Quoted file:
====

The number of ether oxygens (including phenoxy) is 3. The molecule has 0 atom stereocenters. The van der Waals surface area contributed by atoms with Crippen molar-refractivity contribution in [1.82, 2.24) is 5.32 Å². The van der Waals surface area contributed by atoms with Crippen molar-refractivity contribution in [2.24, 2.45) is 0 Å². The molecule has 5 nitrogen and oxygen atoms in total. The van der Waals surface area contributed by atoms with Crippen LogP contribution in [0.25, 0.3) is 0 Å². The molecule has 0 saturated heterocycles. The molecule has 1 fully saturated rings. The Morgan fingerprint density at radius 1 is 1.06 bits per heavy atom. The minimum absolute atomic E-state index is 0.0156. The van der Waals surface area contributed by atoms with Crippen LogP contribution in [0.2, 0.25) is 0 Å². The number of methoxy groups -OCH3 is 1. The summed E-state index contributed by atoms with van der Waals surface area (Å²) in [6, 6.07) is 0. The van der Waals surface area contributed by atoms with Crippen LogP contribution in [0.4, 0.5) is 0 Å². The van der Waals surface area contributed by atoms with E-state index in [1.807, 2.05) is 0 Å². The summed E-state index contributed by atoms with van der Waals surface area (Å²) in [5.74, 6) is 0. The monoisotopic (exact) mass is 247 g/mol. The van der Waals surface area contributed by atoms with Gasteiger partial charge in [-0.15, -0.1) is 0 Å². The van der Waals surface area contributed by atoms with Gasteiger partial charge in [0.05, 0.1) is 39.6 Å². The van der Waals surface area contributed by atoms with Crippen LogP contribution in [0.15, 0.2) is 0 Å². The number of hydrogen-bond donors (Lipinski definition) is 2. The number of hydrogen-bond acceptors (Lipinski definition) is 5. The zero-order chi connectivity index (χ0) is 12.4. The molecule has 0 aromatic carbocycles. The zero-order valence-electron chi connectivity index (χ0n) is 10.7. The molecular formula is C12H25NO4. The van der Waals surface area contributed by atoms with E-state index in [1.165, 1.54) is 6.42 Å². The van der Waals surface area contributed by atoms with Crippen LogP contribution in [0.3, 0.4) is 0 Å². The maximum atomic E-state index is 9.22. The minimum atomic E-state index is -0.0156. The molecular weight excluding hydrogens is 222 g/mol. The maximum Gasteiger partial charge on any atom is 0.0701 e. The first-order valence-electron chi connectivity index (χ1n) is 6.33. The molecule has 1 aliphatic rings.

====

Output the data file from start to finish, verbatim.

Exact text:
The number of ether oxygens (including phenoxy) is 3. The molecule has 0 atom stereocenters. The van der Waals surface area contributed by atoms with Crippen molar-refractivity contribution in [1.82, 2.24) is 5.32 Å². The van der Waals surface area contributed by atoms with Crippen molar-refractivity contribution in [2.24, 2.45) is 0 Å². The molecule has 5 nitrogen and oxygen atoms in total. The van der Waals surface area contributed by atoms with Crippen LogP contribution in [0.25, 0.3) is 0 Å². The molecule has 0 saturated heterocycles. The molecule has 1 fully saturated rings. The Morgan fingerprint density at radius 1 is 1.06 bits per heavy atom. The minimum absolute atomic E-state index is 0.0156. The van der Waals surface area contributed by atoms with Crippen LogP contribution in [0.2, 0.25) is 0 Å². The number of methoxy groups -OCH3 is 1. The summed E-state index contributed by atoms with van der Waals surface area (Å²) in [6, 6.07) is 0. The van der Waals surface area contributed by atoms with Crippen LogP contribution in [0.4, 0.5) is 0 Å². The van der Waals surface area contributed by atoms with E-state index in [1.807, 2.05) is 0 Å². The summed E-state index contributed by atoms with van der Waals surface area (Å²) in [5.74, 6) is 0. The monoisotopic (exact) mass is 247 g/mol. The van der Waals surface area contributed by atoms with Gasteiger partial charge in [-0.15, -0.1) is 0 Å². The van der Waals surface area contributed by atoms with Gasteiger partial charge in [0.05, 0.1) is 39.6 Å². The van der Waals surface area contributed by atoms with Crippen LogP contribution in [0.15, 0.2) is 0 Å². The number of hydrogen-bond donors (Lipinski definition) is 2. The number of hydrogen-bond acceptors (Lipinski definition) is 5. The zero-order chi connectivity index (χ0) is 12.4. The molecule has 0 aromatic carbocycles. The zero-order valence-electron chi connectivity index (χ0n) is 10.7. The molecular formula is C12H25NO4. The van der Waals surface area contributed by atoms with E-state index in [1.165, 1.54) is 6.42 Å². The van der Waals surface area contributed by atoms with Crippen LogP contribution in [0.3, 0.4) is 0 Å². The maximum atomic E-state index is 9.22. The minimum atomic E-state index is -0.0156. The molecular weight excluding hydrogens is 222 g/mol. The maximum Gasteiger partial charge on any atom is 0.0701 e. The first-order valence-electron chi connectivity index (χ1n) is 6.33. The molecule has 1 aliphatic rings.